I am studying at the University of South Alabama to become an elementary teacher. I am grateful that Dr. Strange tipped me off to your website. Please continue to inspire!
This is reporting at its best. The student of Point England collaboratively reported on an assembly they had about storytelling. They digitally animated their experiences and compiled them into one storyline to create a more complete report of the event. HOW EXCELLENT!

September 11, 2009 4:52
Congratulations! Netball looks a lot like basketball. I have played all my life, but I can't imagine playing without a backboard!
Great video April, the voice report flowed nicely into your background music.

This videocast opened up a whole new realm of ideas for possible implications in my future career. Most significantly, I think it would be fun to sponsor a journalism club that reported anything going on in our community that effects the student population: sports, festivals, theater, or academic competitions (geography bees, spelling bees, scholars bowl, etc.). They could also highlight community volunteers, exceptional students (character, grades, etc), student clubs, and club leaders. The student journalists could also interview our school leaders for updates about what may be coming to our school next (teacher layoffs, better cafeteria food, new funding, new technology, etc.).

September 16, 2009 9:15
Phenomenal! Each time I run across a blog like yours I become more and more inspired, motivated, and excited to become a teacher! Currently, I am a student at the University of South Alabama and I am taking EDM 310 (an educational media course) with Dr. Strange in order to attain my degree in elementary education.
I just wanted to thank your class for giving me such great insight to Roman architecture, Julius Casar, Cleopatra VII and gladiators. Your narrators were so expressive and clear! I especially appreciated the transitions, subtitles, and background music. Keep using your creative talents– y’all are fantastic!

As a future teacher, I do have a question about your scripting. If you have time, please email me at or comment my blog. I would like to learn what method you used to assemble your script, select your narrators, and how much time it took to create a post like this. Thanks so much!

This comment was especially fruitful for me because the coordinating teacher of the class blog, Mrs. Carrie contacted me and answered all of my questions. She was very prompt and helpful. I eagerly await her class's next post so that I can see some more great work, and remain in touch with her, who I have found to be such a great learning resource.

October 2, 2009 6:26
Hi, my name is Anthony and I am a student of the University of South Alabama where I am studying to become an elementary teacher. I just wanted to say that this is so impressive. I wish I had the creative talents that Mr. Stu Duvall shared with y'all. Thanks for sharing his visit, it has my brain reeling for possible guest speakers for my future classroom here in Alabama!

I really appreciate the way Mr. Stu Duvall connected art, literature, and music to entertain the student of Point England. What a great way to teach students how to apply brainstorming, teamwork, and improvisation to create. I can't help but think that Sir Ken Robinson would appreciate how the Point clear students were able to use art and music alongside their writing and reading skills.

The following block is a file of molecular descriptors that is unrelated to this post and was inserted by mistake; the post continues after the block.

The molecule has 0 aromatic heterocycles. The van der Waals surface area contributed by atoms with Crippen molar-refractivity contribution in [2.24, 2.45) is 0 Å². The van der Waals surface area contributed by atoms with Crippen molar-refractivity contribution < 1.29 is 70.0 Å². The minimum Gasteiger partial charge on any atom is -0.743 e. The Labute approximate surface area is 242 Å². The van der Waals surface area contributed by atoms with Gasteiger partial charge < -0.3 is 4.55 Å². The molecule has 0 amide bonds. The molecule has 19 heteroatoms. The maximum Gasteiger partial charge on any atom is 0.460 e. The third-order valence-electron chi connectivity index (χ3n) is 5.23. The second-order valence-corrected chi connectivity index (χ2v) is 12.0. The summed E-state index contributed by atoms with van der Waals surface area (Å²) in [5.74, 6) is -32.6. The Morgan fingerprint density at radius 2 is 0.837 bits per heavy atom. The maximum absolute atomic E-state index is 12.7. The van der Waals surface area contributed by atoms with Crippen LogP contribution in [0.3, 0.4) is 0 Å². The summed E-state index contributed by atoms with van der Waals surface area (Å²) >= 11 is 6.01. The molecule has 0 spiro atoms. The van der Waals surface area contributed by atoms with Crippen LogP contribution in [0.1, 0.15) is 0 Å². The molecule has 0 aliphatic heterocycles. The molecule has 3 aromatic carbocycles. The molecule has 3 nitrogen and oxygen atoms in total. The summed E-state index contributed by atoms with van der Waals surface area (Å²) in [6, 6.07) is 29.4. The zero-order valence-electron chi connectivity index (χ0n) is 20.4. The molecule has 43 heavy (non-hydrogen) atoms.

Thursday, September 24, 2009

Karl Fisch and Did You Know 4.0

Karl Fisch says that it is time for teachers to step out of their comfort zone and learn! He explicitly talks about becoming more tech savvy, but the learning certainly doesn't stop there. After teachers become technologically endless doors of opportunity open. ESL and Foreign Language teachers can skype native speaker classrooms. Social studies teachers can follow live events around the world with their class through twitter. Youtube enables students to witness history and science in the making-- albeit Presidential Addresses, NASA space shuttle launches, animal placement in wildlife refuges... the possibilities are limitless! Beyond expanding the windows in the classroom-- the internet allows children to practice spelling and math exercises with free online games! Once students feel comfortable documenting their learning process via blogs, podcasts, and photostreams-- their teacher might even step into the more challenging yet infinitely more creative realm of teaching studnts to build their own online realities (see Randy Pausch (college students) or Vicki Davis (middle school students) videos which can be found in my blog archives)!
Did You Know 4.0, like the previous version Did You Know 3.0 is a rich source of factoids about how technology and how it is changing the world. I decided to blend my response on Karl Fisch's Is It Okay To Be A Technologically Illiterate Teacher? because the video show exposes the astounding technological literacy of Gen XY.

Wednesday, September 23, 2009

How to:Take a Screenshot

screenshot of how to take a screenshot directionsBasically, you hold down the ALT key and press Print Screen (top right key on keyboard) then you open up Word Processor, Paint, etc. - right click and select paste. I opened it up in Paint instead of Word Processor. Hope this helps for your Wordles and such!

WoRdLe--My Blog Gumbo

Wordle is a colorful snapshot for web-audiences to preview your site at a glance! Try using new colors, shapes, and sizes!

Sunday, September 20, 2009

Last but not least-- Randy Pausch

As the audience stood for an ovation that signaled the end of Randy Pausch's Last speech, I immediately switched tabs to post a link on my blog to this video because I believe that everyone in every discipline should watch this man tell his story. I wish that I knew a more appropriate word than "inspiring" to describe the emotional response I felt while listening to him speak of his achievements, experiences, challenges, and the lessons he learned along the way.